Postings by Shelley NiTuama

“The Italian Americans” Premiers!

talian American children warming their hands outside a New York fruit store
"Most Italians who came to this country are very patriotic. There was this exciting possibility that if you worked real hard, and you loved something, you could become successful." —Francis Ford CoppolaTrace the evolution of Italian Americans from the late 19th century to today with a new two-part, four-hour NEH-funded documentary series about the Italian experience in America.Read More »

“Shakespeare Uncovered” Returns!

Kim Cattrall at Shakespeare's Globe Theatre. Photo credit: Andrea Southam
Shakespeare’s plays still speak to us, they have resonance—hundreds of plays written since then don’t. And “Shakespeare Uncovered” opens up to this huge American audience—this gold dust—and shows them [that] television doesn’t end with Downton Abbey. If you think that’s good … see what real writing, real authors, and real characters are about.—Jeremy IronsRead More »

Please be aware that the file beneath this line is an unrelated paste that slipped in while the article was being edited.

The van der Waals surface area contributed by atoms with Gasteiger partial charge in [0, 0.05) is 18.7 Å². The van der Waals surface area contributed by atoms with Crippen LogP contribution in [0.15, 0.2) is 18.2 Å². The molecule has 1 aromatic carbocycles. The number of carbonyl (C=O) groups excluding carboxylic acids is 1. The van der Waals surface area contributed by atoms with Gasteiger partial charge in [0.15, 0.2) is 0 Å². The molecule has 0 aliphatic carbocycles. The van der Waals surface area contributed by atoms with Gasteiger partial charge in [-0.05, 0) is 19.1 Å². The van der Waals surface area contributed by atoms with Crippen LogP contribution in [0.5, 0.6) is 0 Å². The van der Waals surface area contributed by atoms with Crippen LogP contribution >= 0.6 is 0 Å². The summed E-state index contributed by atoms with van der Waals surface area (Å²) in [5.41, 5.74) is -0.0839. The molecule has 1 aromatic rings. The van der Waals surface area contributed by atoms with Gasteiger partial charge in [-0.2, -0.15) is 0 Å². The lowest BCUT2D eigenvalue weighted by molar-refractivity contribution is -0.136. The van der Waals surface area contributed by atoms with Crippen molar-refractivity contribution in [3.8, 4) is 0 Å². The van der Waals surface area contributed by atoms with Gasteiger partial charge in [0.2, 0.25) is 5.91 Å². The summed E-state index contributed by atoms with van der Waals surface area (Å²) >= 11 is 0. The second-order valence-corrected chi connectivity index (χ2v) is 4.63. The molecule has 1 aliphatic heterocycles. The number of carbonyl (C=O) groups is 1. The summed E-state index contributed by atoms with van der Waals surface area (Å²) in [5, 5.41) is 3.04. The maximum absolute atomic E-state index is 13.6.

Categories Closer Readings

Dostoevsky for the Classroom

[I]t was not a slip of the tongue for Dostoyevsky to say that “Beauty will save the world,” but a prophecy. After all, he was given the gift of seeing much, he was extraordinarily illumined.―Alexander Solzhenitsyn Read More »
Categories Closer Readings

“A Christmas Carol” by Charles Dickens: A Seasonal Classic

The world's first commercially produced Christmas card, made by Henry Cole 1843.
In October 1843, Charles Dickens began writing one of his most popular and best-loved books, A Christmas Carol. Six weeks later it was finished and readied for publication that December. It won instant popularity with the reading public and continues to be a staple of holiday productions with adaptions for theatre, film, television, radio, and opera performed annually.Read More »
Categories Closer Readings

Notes from NCTE 2014: Stories as Landscapes of Knowing

Giovanni Battista Tiepolo, "Apollo Pursuing Daphne" c. 1755/1760
This past weekend seven thousand English teachers, professors, and scholars from across the country converged on National Harbor in Washington, D.C., to explore the many dimensions of story as the landscape of knowing—story as literary and informational text; story as cross-disciplinary collaborations; story as multiple literacies and genres; story as memory and identity; story as teacher knowledge and research; story as community and culture, story as marginalization; and story as resistance. Read More »
Categories Closer Readings